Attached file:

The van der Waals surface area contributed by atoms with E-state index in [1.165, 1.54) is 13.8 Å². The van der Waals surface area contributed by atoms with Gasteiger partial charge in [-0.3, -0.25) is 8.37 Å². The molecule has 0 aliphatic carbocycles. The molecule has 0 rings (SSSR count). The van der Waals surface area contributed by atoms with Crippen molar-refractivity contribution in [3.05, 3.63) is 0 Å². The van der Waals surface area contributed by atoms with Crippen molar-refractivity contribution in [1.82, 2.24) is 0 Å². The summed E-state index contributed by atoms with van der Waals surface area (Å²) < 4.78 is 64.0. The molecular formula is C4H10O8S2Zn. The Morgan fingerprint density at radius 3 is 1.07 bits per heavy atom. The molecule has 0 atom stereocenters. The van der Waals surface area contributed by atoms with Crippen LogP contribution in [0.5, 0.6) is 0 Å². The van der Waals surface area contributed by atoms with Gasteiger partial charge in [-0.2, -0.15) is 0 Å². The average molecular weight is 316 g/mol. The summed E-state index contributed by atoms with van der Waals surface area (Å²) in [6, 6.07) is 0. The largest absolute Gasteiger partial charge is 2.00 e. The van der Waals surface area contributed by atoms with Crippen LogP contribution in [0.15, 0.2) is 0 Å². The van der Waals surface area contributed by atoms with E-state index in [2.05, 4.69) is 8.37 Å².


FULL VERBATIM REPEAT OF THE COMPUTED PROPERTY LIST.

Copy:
The van der Waals surface area contributed by atoms with E-state index in [1.165, 1.54) is 13.8 Å². The van der Waals surface area contributed by atoms with Gasteiger partial charge in [-0.3, -0.25) is 8.37 Å². The molecule has 0 aliphatic carbocycles. The molecule has 0 rings (SSSR count). The van der Waals surface area contributed by atoms with Crippen molar-refractivity contribution in [3.05, 3.63) is 0 Å². The van der Waals surface area contributed by atoms with Crippen molar-refractivity contribution in [1.82, 2.24) is 0 Å². The summed E-state index contributed by atoms with van der Waals surface area (Å²) < 4.78 is 64.0. The molecular formula is C4H10O8S2Zn. The Morgan fingerprint density at radius 3 is 1.07 bits per heavy atom. The molecule has 0 atom stereocenters. The van der Waals surface area contributed by atoms with Crippen LogP contribution in [0.5, 0.6) is 0 Å². The van der Waals surface area contributed by atoms with Gasteiger partial charge in [-0.2, -0.15) is 0 Å². The average molecular weight is 316 g/mol. The summed E-state index contributed by atoms with van der Waals surface area (Å²) in [6, 6.07) is 0. The largest absolute Gasteiger partial charge is 2.00 e. The van der Waals surface area contributed by atoms with Crippen LogP contribution in [0.15, 0.2) is 0 Å². The van der Waals surface area contributed by atoms with E-state index in [2.05, 4.69) is 8.37 Å².